The Local Authority is also authorized, in accordance with Para. 14 A (d) of the Civil Defense Law, to remove items from a shelter that have not been removed by those responsible for removing them (the tenants or the owner of the factory), after written notice has been given by municipal law enforcement agents who have been authorized to do so by the head of the Local Authority. The tenants have 15 days before the items may be removed.
B. Members of HAGA (Civil Defense Organization) – i.e. home front troops, who have been authorized to do so by the regional commander, are authorized to check private bomb shelters between 8 am and 8 pm, in accordance with Para. 9 (A) of the Civil Defense Law, if they have reason to suspect violation of the Civil Defense Law such as disregard of the obligation to maintain the shelter in proper operating condition at all times.
9. Supervision of the Local Authority with respect to the stated obligations is assigned to the Home Front Command that in accordance with Para. 12 (A) (2) of the Civil Defense Law is authorized to issue orders to any Local Authority, which are intended to:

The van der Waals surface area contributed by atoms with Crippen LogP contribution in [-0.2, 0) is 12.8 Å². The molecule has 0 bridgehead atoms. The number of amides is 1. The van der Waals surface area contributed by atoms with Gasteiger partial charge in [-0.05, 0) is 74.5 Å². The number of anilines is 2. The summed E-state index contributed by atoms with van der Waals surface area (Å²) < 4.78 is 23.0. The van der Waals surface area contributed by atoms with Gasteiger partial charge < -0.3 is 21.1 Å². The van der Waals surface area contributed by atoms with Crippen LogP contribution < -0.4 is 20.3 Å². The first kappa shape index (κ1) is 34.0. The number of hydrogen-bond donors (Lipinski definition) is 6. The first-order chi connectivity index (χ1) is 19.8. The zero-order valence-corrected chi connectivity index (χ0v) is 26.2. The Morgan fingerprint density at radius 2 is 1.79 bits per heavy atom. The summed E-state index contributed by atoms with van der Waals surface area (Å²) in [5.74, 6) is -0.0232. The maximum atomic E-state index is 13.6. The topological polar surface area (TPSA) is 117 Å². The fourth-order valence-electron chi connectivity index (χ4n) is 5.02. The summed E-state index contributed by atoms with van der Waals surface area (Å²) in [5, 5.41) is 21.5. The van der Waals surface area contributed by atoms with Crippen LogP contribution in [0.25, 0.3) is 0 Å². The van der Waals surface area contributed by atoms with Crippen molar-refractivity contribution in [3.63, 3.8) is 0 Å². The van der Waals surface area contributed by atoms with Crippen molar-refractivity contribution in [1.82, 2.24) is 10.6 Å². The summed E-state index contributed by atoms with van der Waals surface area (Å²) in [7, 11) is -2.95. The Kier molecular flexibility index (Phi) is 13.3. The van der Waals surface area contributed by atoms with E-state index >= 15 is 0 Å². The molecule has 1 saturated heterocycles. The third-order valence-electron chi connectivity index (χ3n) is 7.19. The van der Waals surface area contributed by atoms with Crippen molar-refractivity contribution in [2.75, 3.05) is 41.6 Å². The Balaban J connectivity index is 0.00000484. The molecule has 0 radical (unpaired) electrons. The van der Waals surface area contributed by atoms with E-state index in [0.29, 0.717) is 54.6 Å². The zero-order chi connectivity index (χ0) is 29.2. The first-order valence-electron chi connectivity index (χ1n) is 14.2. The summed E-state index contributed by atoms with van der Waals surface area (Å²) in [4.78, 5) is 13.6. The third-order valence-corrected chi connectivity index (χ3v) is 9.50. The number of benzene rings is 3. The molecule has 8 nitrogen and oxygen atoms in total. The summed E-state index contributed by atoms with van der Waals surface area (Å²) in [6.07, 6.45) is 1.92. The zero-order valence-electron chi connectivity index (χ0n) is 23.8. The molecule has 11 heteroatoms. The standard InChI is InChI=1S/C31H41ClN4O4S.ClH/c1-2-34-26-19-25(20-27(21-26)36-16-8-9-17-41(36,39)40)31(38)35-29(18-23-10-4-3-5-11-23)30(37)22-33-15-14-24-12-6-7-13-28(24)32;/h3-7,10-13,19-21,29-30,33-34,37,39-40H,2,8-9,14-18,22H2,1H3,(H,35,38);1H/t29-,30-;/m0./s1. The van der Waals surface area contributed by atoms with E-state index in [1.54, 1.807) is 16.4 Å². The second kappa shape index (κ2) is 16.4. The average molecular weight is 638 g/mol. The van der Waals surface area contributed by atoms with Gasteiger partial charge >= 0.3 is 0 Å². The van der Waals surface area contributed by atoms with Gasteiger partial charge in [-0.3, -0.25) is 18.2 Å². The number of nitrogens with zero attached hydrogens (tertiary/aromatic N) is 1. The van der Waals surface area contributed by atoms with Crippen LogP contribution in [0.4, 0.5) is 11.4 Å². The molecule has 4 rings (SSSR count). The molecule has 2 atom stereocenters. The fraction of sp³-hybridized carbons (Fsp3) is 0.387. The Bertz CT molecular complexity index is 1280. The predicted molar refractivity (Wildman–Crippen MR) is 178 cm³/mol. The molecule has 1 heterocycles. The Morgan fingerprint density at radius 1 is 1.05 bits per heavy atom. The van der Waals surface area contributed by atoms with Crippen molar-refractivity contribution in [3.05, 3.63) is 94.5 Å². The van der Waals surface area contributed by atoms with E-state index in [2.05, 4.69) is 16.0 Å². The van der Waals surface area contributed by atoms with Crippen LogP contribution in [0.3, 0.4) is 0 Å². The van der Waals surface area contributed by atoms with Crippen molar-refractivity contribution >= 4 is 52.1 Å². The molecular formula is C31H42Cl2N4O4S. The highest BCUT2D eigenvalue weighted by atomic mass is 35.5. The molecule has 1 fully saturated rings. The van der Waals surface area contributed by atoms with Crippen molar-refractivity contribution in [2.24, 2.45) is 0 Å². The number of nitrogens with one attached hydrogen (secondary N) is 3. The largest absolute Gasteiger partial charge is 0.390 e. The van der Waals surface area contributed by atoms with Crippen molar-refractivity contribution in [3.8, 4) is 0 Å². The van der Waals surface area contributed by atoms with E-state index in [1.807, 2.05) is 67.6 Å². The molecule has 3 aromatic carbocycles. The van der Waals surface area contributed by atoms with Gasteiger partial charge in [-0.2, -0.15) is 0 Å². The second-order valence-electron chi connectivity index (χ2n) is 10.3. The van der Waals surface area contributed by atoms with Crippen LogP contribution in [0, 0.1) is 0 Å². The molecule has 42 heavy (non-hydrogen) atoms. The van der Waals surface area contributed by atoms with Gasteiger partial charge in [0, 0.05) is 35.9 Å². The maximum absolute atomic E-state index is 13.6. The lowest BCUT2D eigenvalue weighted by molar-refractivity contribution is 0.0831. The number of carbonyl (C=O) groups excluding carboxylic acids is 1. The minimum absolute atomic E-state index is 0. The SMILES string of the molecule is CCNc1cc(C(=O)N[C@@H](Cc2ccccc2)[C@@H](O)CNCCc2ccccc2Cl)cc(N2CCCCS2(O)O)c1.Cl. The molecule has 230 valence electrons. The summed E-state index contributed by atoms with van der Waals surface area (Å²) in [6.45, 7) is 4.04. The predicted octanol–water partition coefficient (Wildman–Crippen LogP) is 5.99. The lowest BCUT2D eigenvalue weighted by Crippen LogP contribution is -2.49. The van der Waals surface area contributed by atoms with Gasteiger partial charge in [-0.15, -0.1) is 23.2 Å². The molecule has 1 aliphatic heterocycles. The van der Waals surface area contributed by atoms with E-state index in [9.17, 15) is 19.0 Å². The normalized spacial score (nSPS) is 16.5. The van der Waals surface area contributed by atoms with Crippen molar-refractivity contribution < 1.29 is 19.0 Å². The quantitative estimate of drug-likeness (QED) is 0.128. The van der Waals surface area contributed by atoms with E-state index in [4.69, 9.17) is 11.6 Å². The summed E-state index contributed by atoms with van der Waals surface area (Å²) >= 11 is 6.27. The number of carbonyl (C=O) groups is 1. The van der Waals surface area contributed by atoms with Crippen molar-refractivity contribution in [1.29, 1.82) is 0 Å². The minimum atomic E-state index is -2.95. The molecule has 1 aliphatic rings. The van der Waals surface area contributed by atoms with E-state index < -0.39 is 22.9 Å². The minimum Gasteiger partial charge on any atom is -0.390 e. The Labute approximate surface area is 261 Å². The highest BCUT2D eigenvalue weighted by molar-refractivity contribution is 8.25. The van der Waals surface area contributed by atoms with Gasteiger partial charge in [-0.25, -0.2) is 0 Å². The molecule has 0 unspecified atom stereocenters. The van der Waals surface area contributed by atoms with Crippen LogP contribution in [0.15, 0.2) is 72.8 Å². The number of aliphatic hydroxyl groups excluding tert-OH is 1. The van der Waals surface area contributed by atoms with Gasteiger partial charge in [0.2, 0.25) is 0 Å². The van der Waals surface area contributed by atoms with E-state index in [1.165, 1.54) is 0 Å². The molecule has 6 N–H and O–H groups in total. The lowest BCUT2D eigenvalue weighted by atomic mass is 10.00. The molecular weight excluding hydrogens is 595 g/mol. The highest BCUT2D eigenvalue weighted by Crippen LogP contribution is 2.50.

"assure the good working order of the shelters and their proper maintenance by the owners,  or the owners of the factories, in accordance with the Civil Defense Law."
10. The Home Front Command is also authorized to order the Local Authority to assert its authority in accordance with Para. 14 (1) of the Civil Defense Law, namely to order the Local Authority to instruct the owner to make repairs and renovation of the shelter, in accordance with Para. 14 (12) of the law.